'Foo Fighters: Sonic Highways': Dave Grohl goes on a musical tour of America

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dave-grohl-foo-fighters-sonic-highways-gi.jpgThe Foo Fighters could have gone the traditional route when they decided to make another album.

"We could just go and make another record in the studio and hit the road and sell a bunch of T-shirts, turn on KROQ and hear another Foo Fighters song," Dave Grohl says. "But where's the fun in that, you know?"

Instead, the band's new record involved recording in eight different cities, with each of those tracks inspired by the musical traditions of that city. Grohl also documents the process in "Foo Fighters: Sonic Highways," an eight-part series debuting on HBO in October.

The idea for the show has its roots in "Foo Fighters: Back and Forth," a documentary about the making of the band's 2011 album "Wasting Light."

"It gave the band this whole new reach or audience, where people started to understand us as people," Grohl says at the TV critics' summer press tour. "In that I started to realize the power of music and documentary together. "A lot of times music can seem one-dimensional. You hear it in your car, you hear it in an elevator, it might have a catchy melody. But if you get a little bit deeper into the artist or the song, it creates this emotional connection."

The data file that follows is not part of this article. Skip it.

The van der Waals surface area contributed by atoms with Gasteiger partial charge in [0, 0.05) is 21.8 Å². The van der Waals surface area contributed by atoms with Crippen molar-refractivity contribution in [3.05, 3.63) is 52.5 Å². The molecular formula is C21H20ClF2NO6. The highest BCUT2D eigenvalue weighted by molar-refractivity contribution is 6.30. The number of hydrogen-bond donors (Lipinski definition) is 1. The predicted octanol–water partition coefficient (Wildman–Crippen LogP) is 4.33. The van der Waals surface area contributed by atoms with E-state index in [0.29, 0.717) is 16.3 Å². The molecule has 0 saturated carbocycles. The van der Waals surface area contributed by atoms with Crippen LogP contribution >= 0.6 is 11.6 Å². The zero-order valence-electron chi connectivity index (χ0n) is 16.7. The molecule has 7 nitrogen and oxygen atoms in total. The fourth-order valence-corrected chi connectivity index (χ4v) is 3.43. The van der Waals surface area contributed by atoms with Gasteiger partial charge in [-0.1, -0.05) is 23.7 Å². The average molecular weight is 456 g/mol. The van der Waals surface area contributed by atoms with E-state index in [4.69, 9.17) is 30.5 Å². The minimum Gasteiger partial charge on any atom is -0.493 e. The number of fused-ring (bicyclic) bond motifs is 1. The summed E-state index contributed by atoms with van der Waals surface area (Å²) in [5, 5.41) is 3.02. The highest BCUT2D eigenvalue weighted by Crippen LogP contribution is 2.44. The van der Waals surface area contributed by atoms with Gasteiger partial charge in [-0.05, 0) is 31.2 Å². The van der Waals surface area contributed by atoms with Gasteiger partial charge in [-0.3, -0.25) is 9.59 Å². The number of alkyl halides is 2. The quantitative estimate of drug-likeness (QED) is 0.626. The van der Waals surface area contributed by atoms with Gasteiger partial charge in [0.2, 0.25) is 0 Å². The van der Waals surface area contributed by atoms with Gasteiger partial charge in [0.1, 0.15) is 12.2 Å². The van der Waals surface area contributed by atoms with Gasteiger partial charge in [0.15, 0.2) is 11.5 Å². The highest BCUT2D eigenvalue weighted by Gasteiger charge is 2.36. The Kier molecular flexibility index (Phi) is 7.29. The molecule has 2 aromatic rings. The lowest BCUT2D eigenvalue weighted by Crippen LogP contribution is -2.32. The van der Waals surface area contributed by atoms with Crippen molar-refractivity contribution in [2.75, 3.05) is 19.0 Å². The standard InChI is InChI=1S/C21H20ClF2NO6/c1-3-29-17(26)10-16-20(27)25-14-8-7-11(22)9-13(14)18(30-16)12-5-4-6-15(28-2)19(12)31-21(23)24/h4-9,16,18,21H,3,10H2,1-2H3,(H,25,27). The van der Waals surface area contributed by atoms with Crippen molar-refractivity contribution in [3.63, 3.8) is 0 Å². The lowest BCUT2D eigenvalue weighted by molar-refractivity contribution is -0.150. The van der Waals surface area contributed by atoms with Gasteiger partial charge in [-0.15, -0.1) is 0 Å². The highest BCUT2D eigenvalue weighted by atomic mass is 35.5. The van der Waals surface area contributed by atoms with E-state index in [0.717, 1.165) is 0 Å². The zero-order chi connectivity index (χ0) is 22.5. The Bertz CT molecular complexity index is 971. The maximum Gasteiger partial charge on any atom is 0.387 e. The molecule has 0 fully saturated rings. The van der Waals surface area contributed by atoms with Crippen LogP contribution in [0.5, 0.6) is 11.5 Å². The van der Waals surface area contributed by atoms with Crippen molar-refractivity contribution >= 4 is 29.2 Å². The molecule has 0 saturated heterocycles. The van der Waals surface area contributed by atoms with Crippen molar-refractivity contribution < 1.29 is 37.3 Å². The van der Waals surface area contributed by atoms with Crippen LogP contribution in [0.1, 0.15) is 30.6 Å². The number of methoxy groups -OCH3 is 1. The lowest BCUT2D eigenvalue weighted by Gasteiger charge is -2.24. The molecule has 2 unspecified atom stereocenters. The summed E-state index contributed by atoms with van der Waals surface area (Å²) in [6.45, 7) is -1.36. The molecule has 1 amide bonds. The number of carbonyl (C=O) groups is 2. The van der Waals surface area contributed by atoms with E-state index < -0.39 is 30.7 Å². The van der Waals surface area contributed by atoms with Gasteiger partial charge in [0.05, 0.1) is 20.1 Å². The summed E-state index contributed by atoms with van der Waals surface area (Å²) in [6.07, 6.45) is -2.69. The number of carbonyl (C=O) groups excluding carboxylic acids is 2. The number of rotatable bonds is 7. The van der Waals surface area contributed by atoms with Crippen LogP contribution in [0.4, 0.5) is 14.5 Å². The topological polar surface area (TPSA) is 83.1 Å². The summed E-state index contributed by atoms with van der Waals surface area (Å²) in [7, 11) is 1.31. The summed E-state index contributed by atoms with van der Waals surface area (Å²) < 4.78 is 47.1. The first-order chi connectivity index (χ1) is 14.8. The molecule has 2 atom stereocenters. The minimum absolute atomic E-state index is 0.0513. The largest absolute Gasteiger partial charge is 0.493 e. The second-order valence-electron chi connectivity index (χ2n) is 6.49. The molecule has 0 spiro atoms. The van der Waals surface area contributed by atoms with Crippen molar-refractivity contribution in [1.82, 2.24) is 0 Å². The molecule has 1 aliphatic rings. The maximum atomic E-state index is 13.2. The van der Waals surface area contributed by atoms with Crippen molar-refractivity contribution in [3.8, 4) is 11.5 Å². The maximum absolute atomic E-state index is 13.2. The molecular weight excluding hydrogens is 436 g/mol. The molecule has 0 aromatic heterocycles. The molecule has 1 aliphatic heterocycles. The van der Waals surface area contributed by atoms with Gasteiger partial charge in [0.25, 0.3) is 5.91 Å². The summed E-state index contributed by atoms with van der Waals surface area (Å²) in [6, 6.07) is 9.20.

"Sonic Highways" also lets Grohl act on his love for the history of rock 'n' roll by taking him and the Foo Fighters to studios in New York, Washington, D.C., Nashville, Chicago, Austin, New Orleans, Los Angeles and Seattle that he calls "hallowed ground."

"They're churches, they're monuments to me. ... History has been made in these s***holes all over the country," he says.

Each episode will conclude with the band performing the track they wrote in that city, with lyrics inspired by the place.

"On the very last day of the session, I take my transcripts of all the interviews, and I get a bottle of wine and sit in my hotel room, and I read through the transcripts and take words and ideas and thoughts and I put them on [one] side of the page and on [the other] side of the page I have the outline of the song," Grohl says. "I write the song from the episode. So the finale of each episode is a performance of the song, where you realize all these lyrical references are from the show you just watched."

"Sonic Highways" premieres on HBO in October. The Foo Fighters' new album is due for release in November.
Photo/Video credit: Getty Images